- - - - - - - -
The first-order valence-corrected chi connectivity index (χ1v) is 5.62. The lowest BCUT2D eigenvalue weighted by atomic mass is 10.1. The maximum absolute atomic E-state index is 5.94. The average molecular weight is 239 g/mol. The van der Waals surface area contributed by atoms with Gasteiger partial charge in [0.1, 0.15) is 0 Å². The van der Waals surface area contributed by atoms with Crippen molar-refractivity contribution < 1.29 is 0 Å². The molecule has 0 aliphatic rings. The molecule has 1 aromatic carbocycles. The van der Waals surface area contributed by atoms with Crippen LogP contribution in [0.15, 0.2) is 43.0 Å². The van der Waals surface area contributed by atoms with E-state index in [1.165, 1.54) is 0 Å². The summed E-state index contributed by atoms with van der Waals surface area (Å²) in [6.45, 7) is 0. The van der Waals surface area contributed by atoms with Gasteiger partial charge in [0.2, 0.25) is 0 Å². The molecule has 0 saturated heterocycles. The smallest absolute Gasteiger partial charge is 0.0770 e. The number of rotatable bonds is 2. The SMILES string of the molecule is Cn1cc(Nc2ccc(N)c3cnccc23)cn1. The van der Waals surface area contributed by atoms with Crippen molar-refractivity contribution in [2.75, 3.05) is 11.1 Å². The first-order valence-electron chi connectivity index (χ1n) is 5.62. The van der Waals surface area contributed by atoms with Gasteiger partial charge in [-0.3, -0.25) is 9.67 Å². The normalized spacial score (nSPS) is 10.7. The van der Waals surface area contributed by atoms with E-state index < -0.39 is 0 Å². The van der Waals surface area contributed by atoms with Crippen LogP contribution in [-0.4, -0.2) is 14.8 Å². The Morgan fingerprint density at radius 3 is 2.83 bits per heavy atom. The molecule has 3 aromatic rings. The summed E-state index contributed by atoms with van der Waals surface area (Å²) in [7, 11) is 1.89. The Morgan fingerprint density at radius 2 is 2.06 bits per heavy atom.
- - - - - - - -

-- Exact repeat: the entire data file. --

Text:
The first-order valence-corrected chi connectivity index (χ1v) is 5.62. The lowest BCUT2D eigenvalue weighted by atomic mass is 10.1. The maximum absolute atomic E-state index is 5.94. The average molecular weight is 239 g/mol. The van der Waals surface area contributed by atoms with Gasteiger partial charge in [0.1, 0.15) is 0 Å². The van der Waals surface area contributed by atoms with Crippen molar-refractivity contribution < 1.29 is 0 Å². The molecule has 0 aliphatic rings. The molecule has 1 aromatic carbocycles. The van der Waals surface area contributed by atoms with Crippen LogP contribution in [0.15, 0.2) is 43.0 Å². The van der Waals surface area contributed by atoms with E-state index in [1.165, 1.54) is 0 Å². The summed E-state index contributed by atoms with van der Waals surface area (Å²) in [6.45, 7) is 0. The van der Waals surface area contributed by atoms with Gasteiger partial charge in [0.2, 0.25) is 0 Å². The molecule has 0 saturated heterocycles. The smallest absolute Gasteiger partial charge is 0.0770 e. The number of rotatable bonds is 2. The SMILES string of the molecule is Cn1cc(Nc2ccc(N)c3cnccc23)cn1. The van der Waals surface area contributed by atoms with Crippen molar-refractivity contribution in [2.75, 3.05) is 11.1 Å². The first-order valence-electron chi connectivity index (χ1n) is 5.62. The van der Waals surface area contributed by atoms with Gasteiger partial charge in [-0.3, -0.25) is 9.67 Å². The normalized spacial score (nSPS) is 10.7. The van der Waals surface area contributed by atoms with E-state index < -0.39 is 0 Å². The van der Waals surface area contributed by atoms with Crippen LogP contribution in [-0.4, -0.2) is 14.8 Å². The Morgan fingerprint density at radius 3 is 2.83 bits per heavy atom. The molecule has 3 aromatic rings. The summed E-state index contributed by atoms with van der Waals surface area (Å²) in [7, 11) is 1.89. The Morgan fingerprint density at radius 2 is 2.06 bits per heavy atom.